strength training

The Most Overlooked Exercise Necessary for Weight Loss

When we think of losing weight, the first two things that come to mind are eating less and doing cardio. And while both of those are critical for shedding pounds, strength training is also key. To understand why strength training is important, and for our favorite strength training exercises, keep reading.It’s generally agreed that intense cardio exercise like spinning, running, and swimming will burn a lot of calories and that doing cardio is a great way to lose weight. While focusing exclusively on cardio may help you drop pounds in the beginning, it alone may not be enough to avoid a weight-loss plateau or keep the weight off. That’s because, in addition to burning fat, cardio can also cause the body to lose lean muscle mass.

The Benefits of Strength Training

Why does that matter? Because lean muscle mass helps your body burn more calories while at rest. In other words, cardio burns calories while you’re doing it but not when you aren’t. In contrast, strength training helps your body continue to burn calories even when your workout has ended. Increasing your lean muscle mass can also increase your metabolism, which will help you break through those pesky weight-loss plateaus we mentioned earlier.

When you incorporate strength training into your workout routine, you may find that the scale doesn’t reflect your efforts as accurately as you may have expected. But that’s because you’re probably building muscle, which weighs more than fat. The better approach is to measure your progress by how your clothes fit.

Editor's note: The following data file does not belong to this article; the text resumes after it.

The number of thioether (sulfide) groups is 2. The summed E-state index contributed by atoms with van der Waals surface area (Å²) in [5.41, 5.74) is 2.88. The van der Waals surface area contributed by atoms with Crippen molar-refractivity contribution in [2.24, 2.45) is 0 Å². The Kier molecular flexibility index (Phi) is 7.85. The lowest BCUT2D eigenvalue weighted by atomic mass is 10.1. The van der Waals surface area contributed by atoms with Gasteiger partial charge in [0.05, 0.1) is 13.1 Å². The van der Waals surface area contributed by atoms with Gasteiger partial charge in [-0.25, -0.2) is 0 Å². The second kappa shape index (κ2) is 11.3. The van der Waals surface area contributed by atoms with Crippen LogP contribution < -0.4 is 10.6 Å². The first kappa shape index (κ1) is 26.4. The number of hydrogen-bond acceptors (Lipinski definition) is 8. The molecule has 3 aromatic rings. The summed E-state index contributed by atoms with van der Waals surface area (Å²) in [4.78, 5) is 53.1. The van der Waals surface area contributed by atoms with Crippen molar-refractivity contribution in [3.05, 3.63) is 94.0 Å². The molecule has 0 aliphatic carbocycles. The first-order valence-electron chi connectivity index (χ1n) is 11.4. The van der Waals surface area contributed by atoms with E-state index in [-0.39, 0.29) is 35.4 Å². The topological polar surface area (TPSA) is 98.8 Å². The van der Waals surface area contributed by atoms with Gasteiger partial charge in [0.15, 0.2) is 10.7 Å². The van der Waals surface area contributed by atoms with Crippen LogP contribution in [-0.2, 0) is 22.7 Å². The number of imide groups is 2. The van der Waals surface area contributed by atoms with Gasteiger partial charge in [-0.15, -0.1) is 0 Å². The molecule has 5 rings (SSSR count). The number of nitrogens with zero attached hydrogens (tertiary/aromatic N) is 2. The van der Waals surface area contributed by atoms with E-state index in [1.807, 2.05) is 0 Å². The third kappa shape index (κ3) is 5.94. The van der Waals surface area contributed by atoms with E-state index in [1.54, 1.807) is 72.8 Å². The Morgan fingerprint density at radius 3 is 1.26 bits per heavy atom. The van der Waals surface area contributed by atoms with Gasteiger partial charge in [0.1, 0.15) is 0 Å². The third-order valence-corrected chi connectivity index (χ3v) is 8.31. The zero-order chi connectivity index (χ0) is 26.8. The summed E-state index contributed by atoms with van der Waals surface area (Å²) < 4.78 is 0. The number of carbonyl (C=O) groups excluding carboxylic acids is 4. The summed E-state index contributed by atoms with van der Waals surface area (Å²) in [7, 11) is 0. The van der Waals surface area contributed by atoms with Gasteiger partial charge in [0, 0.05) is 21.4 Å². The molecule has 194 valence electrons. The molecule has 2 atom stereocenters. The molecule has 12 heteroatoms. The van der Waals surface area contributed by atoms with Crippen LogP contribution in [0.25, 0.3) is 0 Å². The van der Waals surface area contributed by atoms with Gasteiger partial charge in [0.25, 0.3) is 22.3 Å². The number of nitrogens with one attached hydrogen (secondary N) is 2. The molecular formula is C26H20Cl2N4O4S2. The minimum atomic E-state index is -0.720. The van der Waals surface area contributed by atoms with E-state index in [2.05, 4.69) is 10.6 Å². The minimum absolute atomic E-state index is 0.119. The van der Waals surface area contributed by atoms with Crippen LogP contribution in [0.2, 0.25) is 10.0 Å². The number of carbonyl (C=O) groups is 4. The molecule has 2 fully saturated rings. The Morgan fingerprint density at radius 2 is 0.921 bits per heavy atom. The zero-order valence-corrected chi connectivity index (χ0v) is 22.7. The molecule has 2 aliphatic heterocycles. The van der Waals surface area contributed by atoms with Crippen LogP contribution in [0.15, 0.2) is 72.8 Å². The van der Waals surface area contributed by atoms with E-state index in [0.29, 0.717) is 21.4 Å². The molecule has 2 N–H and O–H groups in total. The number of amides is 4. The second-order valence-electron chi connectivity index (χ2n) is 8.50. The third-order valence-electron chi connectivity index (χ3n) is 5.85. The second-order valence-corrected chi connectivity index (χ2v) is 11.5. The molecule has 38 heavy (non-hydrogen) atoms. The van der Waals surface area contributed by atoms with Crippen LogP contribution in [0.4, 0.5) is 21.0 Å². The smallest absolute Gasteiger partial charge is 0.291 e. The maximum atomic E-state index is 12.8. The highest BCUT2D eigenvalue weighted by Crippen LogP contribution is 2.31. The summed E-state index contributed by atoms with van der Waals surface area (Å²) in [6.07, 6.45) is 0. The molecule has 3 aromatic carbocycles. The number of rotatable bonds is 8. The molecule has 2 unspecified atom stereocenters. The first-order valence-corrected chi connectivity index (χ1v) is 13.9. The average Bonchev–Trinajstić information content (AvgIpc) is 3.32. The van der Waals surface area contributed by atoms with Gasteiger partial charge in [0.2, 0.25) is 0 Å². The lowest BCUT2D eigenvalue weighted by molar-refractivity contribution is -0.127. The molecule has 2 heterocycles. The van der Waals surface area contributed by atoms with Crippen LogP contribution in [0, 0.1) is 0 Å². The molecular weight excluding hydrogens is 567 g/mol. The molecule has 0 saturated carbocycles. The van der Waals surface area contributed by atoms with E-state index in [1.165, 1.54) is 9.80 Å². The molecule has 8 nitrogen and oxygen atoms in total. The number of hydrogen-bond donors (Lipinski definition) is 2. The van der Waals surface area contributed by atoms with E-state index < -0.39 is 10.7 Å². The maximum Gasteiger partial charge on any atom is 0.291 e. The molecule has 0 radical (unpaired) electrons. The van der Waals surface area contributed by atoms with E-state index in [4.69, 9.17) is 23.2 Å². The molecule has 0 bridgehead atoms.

You probably won’t see results if you just adding strength training to your regimen though. You still need to burn more calories than you take in—it’s simple math. An intense cardio workout will help you maintain the calorie deficit necessary to lose weight, but strength training will increase your endurance and ultimately help your body sustain the weight loss you’ve worked so hard to achieve. And don’t worry if you don’t finish your workout covered in sweat: Sweating and caloric burn don’t necessarily go hand-in-hand.

So, how do you incorporate strength training into your exercise routine?

Dedicating three or four days per week to 45-60 minutes of strength training is recommended. You always want to make sure you have a day of rest between strength training sessions to avoid injury. The same goes for taking rests during sets. Give yourself 30 to 60 seconds between each set to catch your breath and give your muscles a break. Your workout should be challenging and you should feel it afterward, but don’t kill yourself. There’s nothing worse than being sidelined by an injury when you’re on the cusp of achieving your goal.

We aren’t encouraging you to abandon your cardio workouts—quite the contrary. Just try mixing in some strength training a few times per week. We’re confident you’ll see the proof in the, err, pudding.

Have you used strength training to lose weight? Tell us about it in the comments below!